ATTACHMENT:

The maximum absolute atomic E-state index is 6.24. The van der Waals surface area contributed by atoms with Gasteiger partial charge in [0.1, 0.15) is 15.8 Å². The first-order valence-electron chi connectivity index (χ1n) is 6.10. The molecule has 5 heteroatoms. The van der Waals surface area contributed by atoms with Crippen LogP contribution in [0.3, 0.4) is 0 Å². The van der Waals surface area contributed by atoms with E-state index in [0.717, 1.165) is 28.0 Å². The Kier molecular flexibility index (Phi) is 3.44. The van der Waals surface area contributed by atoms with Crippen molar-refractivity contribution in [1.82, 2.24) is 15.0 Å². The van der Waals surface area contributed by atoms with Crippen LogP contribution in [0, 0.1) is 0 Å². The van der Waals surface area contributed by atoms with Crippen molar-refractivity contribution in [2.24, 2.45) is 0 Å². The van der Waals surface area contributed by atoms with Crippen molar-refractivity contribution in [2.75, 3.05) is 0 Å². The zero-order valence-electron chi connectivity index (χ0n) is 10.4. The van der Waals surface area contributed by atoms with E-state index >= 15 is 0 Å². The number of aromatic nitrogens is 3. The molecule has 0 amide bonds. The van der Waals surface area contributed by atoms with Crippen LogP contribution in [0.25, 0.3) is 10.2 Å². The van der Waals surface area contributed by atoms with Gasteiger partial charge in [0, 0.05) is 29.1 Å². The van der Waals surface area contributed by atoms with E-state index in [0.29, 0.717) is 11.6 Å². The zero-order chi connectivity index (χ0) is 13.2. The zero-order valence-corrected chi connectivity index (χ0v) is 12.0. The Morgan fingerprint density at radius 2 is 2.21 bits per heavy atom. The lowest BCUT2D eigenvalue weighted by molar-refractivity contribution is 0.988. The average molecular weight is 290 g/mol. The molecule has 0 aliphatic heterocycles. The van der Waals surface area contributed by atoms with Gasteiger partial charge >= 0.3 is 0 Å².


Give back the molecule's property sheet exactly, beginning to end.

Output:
The maximum absolute atomic E-state index is 6.24. The van der Waals surface area contributed by atoms with Gasteiger partial charge in [0.1, 0.15) is 15.8 Å². The first-order valence-electron chi connectivity index (χ1n) is 6.10. The molecule has 5 heteroatoms. The van der Waals surface area contributed by atoms with Crippen LogP contribution in [0.3, 0.4) is 0 Å². The van der Waals surface area contributed by atoms with E-state index in [0.717, 1.165) is 28.0 Å². The Kier molecular flexibility index (Phi) is 3.44. The van der Waals surface area contributed by atoms with Crippen molar-refractivity contribution in [1.82, 2.24) is 15.0 Å². The van der Waals surface area contributed by atoms with Crippen LogP contribution in [0, 0.1) is 0 Å². The van der Waals surface area contributed by atoms with Crippen molar-refractivity contribution in [2.24, 2.45) is 0 Å². The van der Waals surface area contributed by atoms with Crippen molar-refractivity contribution in [2.75, 3.05) is 0 Å². The zero-order valence-electron chi connectivity index (χ0n) is 10.4. The van der Waals surface area contributed by atoms with E-state index >= 15 is 0 Å². The number of aromatic nitrogens is 3. The molecule has 0 amide bonds. The van der Waals surface area contributed by atoms with Crippen LogP contribution in [0.25, 0.3) is 10.2 Å². The van der Waals surface area contributed by atoms with Gasteiger partial charge in [0, 0.05) is 29.1 Å². The van der Waals surface area contributed by atoms with E-state index in [0.29, 0.717) is 11.6 Å². The zero-order chi connectivity index (χ0) is 13.2. The zero-order valence-corrected chi connectivity index (χ0v) is 12.0. The Morgan fingerprint density at radius 2 is 2.21 bits per heavy atom. The lowest BCUT2D eigenvalue weighted by molar-refractivity contribution is 0.988. The average molecular weight is 290 g/mol. The molecule has 0 aliphatic heterocycles. The van der Waals surface area contributed by atoms with Gasteiger partial charge >= 0.3 is 0 Å².